Saturday, February 06, 2010
You Are Not Alone, Anya's Story (Blog-a-thon Post 13)
Anya wants you to know you are not alone. Here's what she has to say:
I am a survivor of childhood sexual abuse by my uncle, both parents, and eventually, my brother. I grew up in an organized sex trafficking/child pornography ring, and from the ages of approximately six to ten, was forced to perform [sexual acts] for money (that I of course, I was never allowed to have/spend). Additionally, much of my abuse was satanic ritual abuse (SRA), creating additional obstacles to overcome internally. When I was older, I began working for a pimp (who I thought was my girlfriend), and continued in the life for some years after. After myriad abusive teenage relationships, I found myself magically aligned with the most wonderful man--who consciously and not, encouraged my self care and made attempts at healing significantly easier. Additionally, I began to find friends that had my best interests in mind, shifting my own self-doubt to a place of open-mindedness and even acceptance, regarding my history. At 15, I was brutally raped by a stranger at a high school/college party. I became pregnant, but was only aware after I'd miscarried. At 16, I was raped again by a "client". After increasingly distancing myself from my family, I began to allow myself to heal, although slowly at first. I'd begun the journey toward healing, and I'd begun to ask valued people in my life for help. However, in 2008, I was raped by a classmate, which eventually forced me to realize I was in desperate need of transparency, resources and professional help. I had just started therapy, but promised myself I'd continue, even though recovery seemed impossible. Since, I've been blessed with many people -- my partner, therapists and friends, all who wish me well. And while there are days I don't believe that I deserve one ounce of generosity, in large part, I have learned that the world can be kind.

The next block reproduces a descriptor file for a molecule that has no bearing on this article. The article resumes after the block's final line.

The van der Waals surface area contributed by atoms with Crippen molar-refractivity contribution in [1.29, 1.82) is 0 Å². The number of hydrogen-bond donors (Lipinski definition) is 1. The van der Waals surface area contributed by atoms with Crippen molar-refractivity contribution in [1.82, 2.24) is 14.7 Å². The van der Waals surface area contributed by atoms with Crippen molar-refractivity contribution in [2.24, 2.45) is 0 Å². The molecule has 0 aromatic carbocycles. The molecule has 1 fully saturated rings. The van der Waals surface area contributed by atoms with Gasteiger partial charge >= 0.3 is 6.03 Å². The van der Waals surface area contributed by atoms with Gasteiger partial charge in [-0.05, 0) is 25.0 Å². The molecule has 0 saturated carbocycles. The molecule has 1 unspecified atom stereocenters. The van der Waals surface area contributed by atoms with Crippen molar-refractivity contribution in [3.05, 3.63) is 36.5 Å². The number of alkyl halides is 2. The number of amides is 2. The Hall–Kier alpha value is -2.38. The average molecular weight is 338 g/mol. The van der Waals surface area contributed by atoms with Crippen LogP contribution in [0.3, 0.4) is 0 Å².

The [online support] group has inspired me greatly. After seeing the public's response to Mackenzie's story, and seeing my own story glaring back at me, I found a great deal of solace in recognizing that none of us is ever alone. Even in the most impossibly paralyzing moments, we are, day in and day out, part of a strong and indestructible community of survivors. The group [is] proof that we are larger than what has happened to us.
The painting that accompanies Anya's story is one of her own creation. Copyright 2009 Anya le Dire, used with permission. (Thanks, Anya!)
Stay tuned for even more stories of support and strength in numbers... online resources are invaluable, and that is why I'm working so hard to bring attention to what's available for survivors.
Watch the live UStream broadcast of this blog-a-thon by clicking here.